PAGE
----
Hamas ends truce with Israel

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Tuesday, December 23, 2008

Shelter in Sderot, Israel

Hamas declared a formal end to the six-month Israel-Hamas Egyptian-brokered truce at 4 a.m. GMT which was set to expire today. The pact had begun to fail weeks ago with tit-for-tat attacks across Israel's border with the Gaza Strip. The past six months have seen a dramatic drop in the number of rockets and mortars fired into Israel from Gaza. Yesterday saw an escalation of the violence, beginning with an Israeli air raid on Gaza and Hamas responded to Israel's attack by firing eight rockets and five mortars at Israel's southern towns. However the past three days have seen up to 50 rockets fired, and Israeli operations in Gaza. The European Union called for an "immediate cessation" of both Palestinian rocket fire and Israeli incursions.

"The calm is over", said Hamas official Ayman Taha, after talks with other Palestinian factions. "The calm, which was reached with Egyptian sponsorship on June 19 and expires on December 19, is finished because the enemy did not abide by its obligations," said Fawzi Barhum, a spokesman for the Hamas. "The truce will end tomorrow." Hamas has also released a training video, and warned Israel that any attacks on Gaza would "open the doors of the battle wide".

"We think the lull is in the best interest of both sides," stated Israel Foreign Ministry spokesman Yigal Palmor. "We would like it to continue. If Hamas chooses violence over the cease-fire, rocket shooting over the possibility of improving the situation in Gaza, then one must ask oneself whether Hamas has the best interests of its people in mind or whether there are foreign interests that are involved."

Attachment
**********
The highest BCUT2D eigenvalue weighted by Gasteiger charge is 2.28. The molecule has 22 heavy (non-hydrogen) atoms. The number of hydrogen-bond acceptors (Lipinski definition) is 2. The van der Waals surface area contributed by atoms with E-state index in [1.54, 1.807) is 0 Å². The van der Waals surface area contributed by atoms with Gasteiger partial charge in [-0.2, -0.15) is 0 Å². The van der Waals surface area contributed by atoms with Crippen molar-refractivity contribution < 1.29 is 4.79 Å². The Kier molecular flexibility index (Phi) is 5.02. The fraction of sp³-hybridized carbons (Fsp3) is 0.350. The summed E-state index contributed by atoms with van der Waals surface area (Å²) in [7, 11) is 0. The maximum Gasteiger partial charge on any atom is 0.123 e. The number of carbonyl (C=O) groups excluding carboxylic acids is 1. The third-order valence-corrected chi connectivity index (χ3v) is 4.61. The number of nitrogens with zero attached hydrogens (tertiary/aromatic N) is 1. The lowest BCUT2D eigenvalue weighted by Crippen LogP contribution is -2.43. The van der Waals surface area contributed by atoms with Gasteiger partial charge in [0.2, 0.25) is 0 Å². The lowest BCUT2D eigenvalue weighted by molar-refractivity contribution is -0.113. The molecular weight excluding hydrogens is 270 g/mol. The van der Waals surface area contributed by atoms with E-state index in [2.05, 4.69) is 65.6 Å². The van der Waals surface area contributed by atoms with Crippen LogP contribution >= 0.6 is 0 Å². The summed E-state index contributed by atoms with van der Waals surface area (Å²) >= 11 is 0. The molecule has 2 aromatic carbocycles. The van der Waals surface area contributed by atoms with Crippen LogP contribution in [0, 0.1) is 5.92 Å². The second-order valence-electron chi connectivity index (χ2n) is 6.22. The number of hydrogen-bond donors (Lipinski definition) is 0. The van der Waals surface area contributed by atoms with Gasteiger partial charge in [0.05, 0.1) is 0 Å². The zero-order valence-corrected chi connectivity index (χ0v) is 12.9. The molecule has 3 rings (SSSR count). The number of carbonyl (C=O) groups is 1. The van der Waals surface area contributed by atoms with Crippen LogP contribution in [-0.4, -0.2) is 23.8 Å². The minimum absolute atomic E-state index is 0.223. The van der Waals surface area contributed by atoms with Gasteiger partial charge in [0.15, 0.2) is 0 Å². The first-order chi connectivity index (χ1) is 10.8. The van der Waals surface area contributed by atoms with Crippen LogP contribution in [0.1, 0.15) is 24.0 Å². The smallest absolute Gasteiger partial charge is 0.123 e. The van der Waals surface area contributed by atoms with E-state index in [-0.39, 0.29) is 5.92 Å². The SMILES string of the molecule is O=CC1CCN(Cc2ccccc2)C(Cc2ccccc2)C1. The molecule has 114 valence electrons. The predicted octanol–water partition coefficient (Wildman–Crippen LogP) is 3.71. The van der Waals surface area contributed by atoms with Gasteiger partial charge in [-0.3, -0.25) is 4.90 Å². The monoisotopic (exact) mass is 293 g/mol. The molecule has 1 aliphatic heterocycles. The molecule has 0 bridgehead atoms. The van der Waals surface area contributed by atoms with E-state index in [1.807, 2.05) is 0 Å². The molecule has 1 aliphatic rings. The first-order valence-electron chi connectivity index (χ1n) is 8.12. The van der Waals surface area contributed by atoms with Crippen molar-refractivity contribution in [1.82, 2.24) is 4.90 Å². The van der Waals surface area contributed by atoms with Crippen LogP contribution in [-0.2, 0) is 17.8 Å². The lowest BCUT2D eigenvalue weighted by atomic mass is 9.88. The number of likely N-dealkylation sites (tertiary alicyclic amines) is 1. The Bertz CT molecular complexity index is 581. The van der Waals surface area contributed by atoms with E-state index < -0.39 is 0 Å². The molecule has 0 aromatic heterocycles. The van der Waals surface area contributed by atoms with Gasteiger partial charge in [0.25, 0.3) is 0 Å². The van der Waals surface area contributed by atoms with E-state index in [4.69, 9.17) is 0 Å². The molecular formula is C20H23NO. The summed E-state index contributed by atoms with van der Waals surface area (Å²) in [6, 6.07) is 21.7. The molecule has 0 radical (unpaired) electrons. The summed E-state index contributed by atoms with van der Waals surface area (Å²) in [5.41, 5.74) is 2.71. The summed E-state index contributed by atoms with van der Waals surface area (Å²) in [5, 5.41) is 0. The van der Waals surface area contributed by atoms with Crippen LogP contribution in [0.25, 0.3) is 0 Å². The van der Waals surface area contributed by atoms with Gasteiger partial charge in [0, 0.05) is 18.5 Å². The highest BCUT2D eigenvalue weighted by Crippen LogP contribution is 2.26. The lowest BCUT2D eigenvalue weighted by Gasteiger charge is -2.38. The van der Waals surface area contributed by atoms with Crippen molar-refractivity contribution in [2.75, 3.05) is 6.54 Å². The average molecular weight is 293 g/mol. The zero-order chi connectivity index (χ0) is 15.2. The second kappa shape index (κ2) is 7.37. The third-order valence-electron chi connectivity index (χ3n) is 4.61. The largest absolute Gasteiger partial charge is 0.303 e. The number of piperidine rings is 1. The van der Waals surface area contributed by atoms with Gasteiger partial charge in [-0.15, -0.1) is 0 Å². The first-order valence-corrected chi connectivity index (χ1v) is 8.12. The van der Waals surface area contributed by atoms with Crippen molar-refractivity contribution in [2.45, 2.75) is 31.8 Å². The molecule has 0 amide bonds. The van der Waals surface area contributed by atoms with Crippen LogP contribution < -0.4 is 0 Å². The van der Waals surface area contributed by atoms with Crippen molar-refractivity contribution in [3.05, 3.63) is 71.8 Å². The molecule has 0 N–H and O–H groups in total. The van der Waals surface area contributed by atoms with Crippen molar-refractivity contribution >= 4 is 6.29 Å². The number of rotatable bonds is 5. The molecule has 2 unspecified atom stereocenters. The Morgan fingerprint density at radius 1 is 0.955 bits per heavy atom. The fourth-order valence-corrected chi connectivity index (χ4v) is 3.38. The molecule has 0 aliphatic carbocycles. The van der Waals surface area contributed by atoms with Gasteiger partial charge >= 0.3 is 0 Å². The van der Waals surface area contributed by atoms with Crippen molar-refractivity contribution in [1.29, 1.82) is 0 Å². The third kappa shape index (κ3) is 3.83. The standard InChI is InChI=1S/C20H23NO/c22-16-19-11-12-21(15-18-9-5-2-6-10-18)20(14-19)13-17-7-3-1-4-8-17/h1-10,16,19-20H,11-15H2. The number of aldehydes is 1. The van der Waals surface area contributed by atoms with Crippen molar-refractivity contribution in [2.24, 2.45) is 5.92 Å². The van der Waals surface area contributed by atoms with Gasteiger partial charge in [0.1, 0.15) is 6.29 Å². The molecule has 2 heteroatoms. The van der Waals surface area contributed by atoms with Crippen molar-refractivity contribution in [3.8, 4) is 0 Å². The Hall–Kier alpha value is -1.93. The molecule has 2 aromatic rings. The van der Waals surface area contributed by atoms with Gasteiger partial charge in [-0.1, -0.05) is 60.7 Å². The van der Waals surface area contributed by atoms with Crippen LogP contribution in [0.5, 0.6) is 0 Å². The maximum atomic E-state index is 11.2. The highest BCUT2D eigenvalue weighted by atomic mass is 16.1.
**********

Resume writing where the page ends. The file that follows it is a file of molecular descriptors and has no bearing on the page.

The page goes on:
Hamas have said that Israel had failed to ease its blockade of Gaza but Israeli officials insist that there was no commitment to ease the siege. The UN's relief agency described the situation as a "profound human dignity crisis". A BBC correspondent said that "the best pragmatists on both sides can hope for is that the end of truce will not necessarily lead to a major outbreak of fighting."

Hamas mural

In the week leading up to the end of the truce, tens of thousands of Hamas supporters rallied in a Gaza City stadium to celebrate the 21st anniversary of the group's founding during the First Intifada. Mahmoud Zahar, a senior Hamas official, commented that "Hamas has gone from stone-throwing to guns and rockets, from a support base of a few thousand people to a backing of millions in Arab countries and around the world." During the rally a Hamas activist dressed as Gilad Shalit and begged for his life, asking to come home. "I miss my mother and father," he said in Hebrew. The Israeli UN envoy, Professor Gabriela Shalev, decried the Hamas play mocking Gilad Shalit and voiced Israel's outrage.

On Tuesday, 16 December, an Israeli court sentenced Aziz Dweik, the democratically elected head of the Palestinian Legislative Council, the Palestinian parliament, to three years in prison for belonging to Hamas. He was arrested with other politicians after the capture of Gilad Shalit. On Sunday, 14 December, Former U.S. President Jimmy Carter met with Khaled Meshaal, the leader of Hamas' political wing. The five-hour meeting was to discuss negotiations for the release of Gilad Shalit, a corporal in the Israeli Defense Forces. Khaled said Hamas would allow Shalit to send a message to his parents but would not release him. The Interim Arab Parliament (IAP) has called on the international community to work for the release of Palestinian Legislative Council (PLC) Speaker Aziz Dweik.

Annapolis Conference on November 27, 2008.

Palestinian leader Mahmoud Abbas, who is to hold talks with President George W. Bush on Friday, will press Washington to ensure "there is no return to square one once there is a new government in Israel," said Palestinian negotiator Saeb Erakat. The AP reports that President Bush and Abbas are assessing the stalled U.S.-backed negotiations with Israel that will almost certainly fail to meet a year-end deadline for a peace deal. The U.S. Secretary of State Condoleezza Rice has said she believes the Annapolis process is the best way to a peace deal between Israel and the Palestinians. U.N. Security Council endorsed the process as irreversible and urged the two parties to continue talking under its guidelines.

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